If your focus shifts towards speed training in your regime, the goal should always be for good form first, speed second.
"Your main speed block will be at a different point in your training cycle, depending on your goal distance. Still, it's also good to sprinkle them in throughout the year to keep things fun and interesting."
4. Take A Step Back And Enjoy The Ride
"I find it really useful to step back and look at the bigger picture. Why do you run, and where do you want to be in two, five, ten years from now."
Set realistic goals for yourself, and slowly work your way up. If you aim for too much, too fast, you increase the risk of burning out or injuring yourself.
"'Rome wasn't built in a day,' and Kilian didn't become Kilian with one week, one year, or even one decade of training how he does. He is where he is because of over 25 years of pushing himself. Learning, diversifying, making mistakes, getting injured, testing his limits and listening to his body (and yeah, some crazy genetics and a generous amount of corporate cash)."
Like everything we do, embrace where you're at in your skillset. Run for love and not for the competition. When you feel that you're starting to push your body to its limit, allow yourself some time to rest and recharge.
Easy days and recovery days are critical.
"Running performance is a long-term project. If you could reach your pinnacle in one year of hard training, there'd be a lot more Courtney Dauwalters' or Jim Walmsleys'. But you can't, and there aren't. Take the long view, enjoy the ride, take care of yourself, and be sensible."
5. Optimize Your Nutrition Habits
"Race nutrition is potentially the single most critical factor for ultra runners. The longer the distance, the more extensive parts of your nutrition and mental strength play."
It's no shock that our bodies are fueled by what we eat. As a runner, you must also be thinking of WHEN you are going to eat. To become an endurance all-star, you must get comfortable with eating on the go.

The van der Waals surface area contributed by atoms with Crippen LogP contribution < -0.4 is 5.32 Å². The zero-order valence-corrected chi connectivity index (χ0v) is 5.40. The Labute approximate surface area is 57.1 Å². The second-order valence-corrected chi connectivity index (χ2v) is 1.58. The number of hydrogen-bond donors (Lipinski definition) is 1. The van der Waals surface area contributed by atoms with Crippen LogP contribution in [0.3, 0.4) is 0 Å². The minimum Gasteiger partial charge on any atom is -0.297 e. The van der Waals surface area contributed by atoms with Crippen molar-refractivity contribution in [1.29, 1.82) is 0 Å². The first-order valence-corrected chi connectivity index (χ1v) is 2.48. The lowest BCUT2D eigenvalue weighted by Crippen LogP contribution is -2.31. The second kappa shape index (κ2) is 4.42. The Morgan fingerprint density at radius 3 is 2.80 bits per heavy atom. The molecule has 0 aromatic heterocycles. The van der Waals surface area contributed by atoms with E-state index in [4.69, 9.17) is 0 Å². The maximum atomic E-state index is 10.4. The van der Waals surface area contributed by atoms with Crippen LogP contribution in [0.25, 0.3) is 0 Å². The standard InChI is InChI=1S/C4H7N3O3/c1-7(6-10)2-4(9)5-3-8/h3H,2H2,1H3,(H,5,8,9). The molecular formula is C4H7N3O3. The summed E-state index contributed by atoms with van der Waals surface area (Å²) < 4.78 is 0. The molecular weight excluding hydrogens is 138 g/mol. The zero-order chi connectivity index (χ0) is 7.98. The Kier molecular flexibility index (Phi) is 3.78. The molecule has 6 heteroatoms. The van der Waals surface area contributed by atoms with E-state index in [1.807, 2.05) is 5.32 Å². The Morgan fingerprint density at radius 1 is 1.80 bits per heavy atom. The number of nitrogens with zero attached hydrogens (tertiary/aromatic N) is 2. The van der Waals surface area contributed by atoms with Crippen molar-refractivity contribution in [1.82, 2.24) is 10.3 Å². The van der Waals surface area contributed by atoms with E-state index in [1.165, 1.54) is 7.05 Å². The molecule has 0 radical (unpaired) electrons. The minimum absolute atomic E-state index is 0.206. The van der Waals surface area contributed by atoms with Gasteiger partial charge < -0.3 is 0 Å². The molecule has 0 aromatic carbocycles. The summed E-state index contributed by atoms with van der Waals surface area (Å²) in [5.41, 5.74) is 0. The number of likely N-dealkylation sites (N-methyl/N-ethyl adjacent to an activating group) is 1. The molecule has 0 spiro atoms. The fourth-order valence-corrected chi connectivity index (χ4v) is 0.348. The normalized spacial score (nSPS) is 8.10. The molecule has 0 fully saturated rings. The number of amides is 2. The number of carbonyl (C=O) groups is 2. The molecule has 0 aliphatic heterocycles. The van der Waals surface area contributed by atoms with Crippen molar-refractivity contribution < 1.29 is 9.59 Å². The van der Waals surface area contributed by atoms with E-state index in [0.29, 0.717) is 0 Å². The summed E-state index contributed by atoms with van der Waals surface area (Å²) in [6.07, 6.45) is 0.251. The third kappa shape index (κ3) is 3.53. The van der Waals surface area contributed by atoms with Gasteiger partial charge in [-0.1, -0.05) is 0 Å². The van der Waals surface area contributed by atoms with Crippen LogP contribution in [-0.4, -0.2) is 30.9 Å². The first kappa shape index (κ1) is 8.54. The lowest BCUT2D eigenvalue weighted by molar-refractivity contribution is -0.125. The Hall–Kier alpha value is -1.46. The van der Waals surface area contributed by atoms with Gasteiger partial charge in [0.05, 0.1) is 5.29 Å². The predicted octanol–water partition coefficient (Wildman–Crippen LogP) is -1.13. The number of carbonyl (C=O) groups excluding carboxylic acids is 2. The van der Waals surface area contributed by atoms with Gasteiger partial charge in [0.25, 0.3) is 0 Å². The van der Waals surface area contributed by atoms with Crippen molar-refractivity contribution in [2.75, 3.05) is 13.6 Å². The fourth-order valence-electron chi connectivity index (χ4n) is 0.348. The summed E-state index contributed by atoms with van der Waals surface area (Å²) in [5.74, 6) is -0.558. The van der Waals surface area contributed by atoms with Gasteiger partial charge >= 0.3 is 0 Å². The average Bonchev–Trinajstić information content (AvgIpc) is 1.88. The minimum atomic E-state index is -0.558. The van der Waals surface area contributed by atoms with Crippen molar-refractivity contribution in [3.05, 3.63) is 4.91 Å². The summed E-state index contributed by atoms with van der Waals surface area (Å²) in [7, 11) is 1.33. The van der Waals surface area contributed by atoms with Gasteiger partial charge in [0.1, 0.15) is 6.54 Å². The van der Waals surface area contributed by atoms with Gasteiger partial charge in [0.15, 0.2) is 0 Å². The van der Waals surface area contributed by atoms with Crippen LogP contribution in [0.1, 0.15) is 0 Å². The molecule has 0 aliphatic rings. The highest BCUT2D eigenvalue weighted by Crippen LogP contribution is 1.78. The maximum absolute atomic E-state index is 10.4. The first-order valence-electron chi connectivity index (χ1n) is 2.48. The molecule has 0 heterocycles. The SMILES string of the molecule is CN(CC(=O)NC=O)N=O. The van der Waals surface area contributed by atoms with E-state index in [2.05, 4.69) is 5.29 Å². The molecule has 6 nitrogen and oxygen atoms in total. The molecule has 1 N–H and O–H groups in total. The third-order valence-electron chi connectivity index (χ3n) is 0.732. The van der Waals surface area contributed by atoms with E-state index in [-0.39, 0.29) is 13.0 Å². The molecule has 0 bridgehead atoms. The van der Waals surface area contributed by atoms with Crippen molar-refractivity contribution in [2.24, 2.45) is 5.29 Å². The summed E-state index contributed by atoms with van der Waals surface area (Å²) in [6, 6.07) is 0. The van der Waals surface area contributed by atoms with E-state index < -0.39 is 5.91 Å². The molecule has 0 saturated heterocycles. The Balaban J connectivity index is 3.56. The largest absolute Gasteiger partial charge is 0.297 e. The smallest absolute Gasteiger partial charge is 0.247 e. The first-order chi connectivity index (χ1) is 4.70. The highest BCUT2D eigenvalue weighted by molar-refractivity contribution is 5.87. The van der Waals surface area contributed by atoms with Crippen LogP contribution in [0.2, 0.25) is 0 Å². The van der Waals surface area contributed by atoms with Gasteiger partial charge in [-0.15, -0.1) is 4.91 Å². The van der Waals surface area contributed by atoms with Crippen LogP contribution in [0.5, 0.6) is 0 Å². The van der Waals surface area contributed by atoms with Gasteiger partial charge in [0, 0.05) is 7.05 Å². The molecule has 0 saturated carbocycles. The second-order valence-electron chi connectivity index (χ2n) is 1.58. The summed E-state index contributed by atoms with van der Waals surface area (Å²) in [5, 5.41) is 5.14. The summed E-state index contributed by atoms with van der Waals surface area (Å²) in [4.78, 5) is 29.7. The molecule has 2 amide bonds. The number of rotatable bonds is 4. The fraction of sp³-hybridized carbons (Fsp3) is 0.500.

"If you can't get calories-in while racing a 100k, you won't finish, let alone do well. The importance of nailing down a strategy that works for you in the context of the kind of race, terrain, and distance you're training for cannot be overstated… 200-300cal per hour is the gold standard."
Once you've mastered eating while moving, it's time to dial in the nutritional components of the food you're consuming.
During your runs, you should be fueling your body on high GI (Glycemic Index) carbohydrates, which break down faster during digestion, improving performance while you work.
Make sure you also choose appropriate snacks for your runs. Look for those that are easy to chew and swallow. Cookies, high-protein bars, and nuts, etc.. can often leave your mouth dry and powdery. This causes you to lose focus on the race and instead leaves you placing all your energy in trying not to choke.
Näak ULTRA Energy Bar's soft texture was developed with endurance training in mind, specifically made easy to consume when you need it most. The 200 calories that our bars provide are what we have found to be the best for long-distance training.
Liam also points out that sleep is an essential part of any training process, along with a balanced diet.
"If I start to feel off or low energy deep in a big block of training, the reason is rarely the actual running. It's invariably because I'm not taking the time to make properly balanced meals or not getting enough sleep."
For more information about eating during an ultra, read our article How Many Calories Should I Eat During An Ultra, which highlights all the benefits, and any other questions you might have on the topic.
Liam Walke, @liamonthetrail, is an experienced trail running and ultra marathon athlete/coach. We are also proud to call Liam part of the 2021 team for Näak. His guiding principles in life, and running, are centered around happiness, inclusivity, and performance.
Remember to follow @naakbars on Instagram to stay up to date with all of our amazing team members and athletes. Stay safe, and have fun.